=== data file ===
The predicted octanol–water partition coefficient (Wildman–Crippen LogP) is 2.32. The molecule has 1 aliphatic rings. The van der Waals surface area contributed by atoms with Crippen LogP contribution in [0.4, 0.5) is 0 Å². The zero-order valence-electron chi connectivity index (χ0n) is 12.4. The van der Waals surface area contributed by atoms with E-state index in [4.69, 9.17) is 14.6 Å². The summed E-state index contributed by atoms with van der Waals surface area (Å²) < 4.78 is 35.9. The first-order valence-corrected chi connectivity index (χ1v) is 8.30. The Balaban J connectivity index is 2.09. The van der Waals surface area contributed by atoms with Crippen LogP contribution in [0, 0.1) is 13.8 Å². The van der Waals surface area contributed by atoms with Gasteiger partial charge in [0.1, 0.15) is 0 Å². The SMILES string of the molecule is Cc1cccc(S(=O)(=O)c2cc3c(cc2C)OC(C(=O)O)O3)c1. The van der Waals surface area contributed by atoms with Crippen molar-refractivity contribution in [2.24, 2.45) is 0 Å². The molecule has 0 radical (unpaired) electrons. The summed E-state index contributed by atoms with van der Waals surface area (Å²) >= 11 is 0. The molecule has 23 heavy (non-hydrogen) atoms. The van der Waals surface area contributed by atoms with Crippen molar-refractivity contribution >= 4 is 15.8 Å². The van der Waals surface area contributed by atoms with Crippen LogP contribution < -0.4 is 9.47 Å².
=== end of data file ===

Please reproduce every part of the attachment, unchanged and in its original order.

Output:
The predicted octanol–water partition coefficient (Wildman–Crippen LogP) is 2.32. The molecule has 1 aliphatic rings. The van der Waals surface area contributed by atoms with Crippen LogP contribution in [0.4, 0.5) is 0 Å². The zero-order valence-electron chi connectivity index (χ0n) is 12.4. The van der Waals surface area contributed by atoms with E-state index in [4.69, 9.17) is 14.6 Å². The summed E-state index contributed by atoms with van der Waals surface area (Å²) < 4.78 is 35.9. The first-order valence-corrected chi connectivity index (χ1v) is 8.30. The Balaban J connectivity index is 2.09. The van der Waals surface area contributed by atoms with Crippen LogP contribution in [0, 0.1) is 13.8 Å². The van der Waals surface area contributed by atoms with Gasteiger partial charge in [0.1, 0.15) is 0 Å². The SMILES string of the molecule is Cc1cccc(S(=O)(=O)c2cc3c(cc2C)OC(C(=O)O)O3)c1. The van der Waals surface area contributed by atoms with Crippen molar-refractivity contribution in [2.24, 2.45) is 0 Å². The molecule has 0 radical (unpaired) electrons. The summed E-state index contributed by atoms with van der Waals surface area (Å²) >= 11 is 0. The molecule has 23 heavy (non-hydrogen) atoms. The van der Waals surface area contributed by atoms with Crippen molar-refractivity contribution >= 4 is 15.8 Å². The van der Waals surface area contributed by atoms with Crippen LogP contribution < -0.4 is 9.47 Å².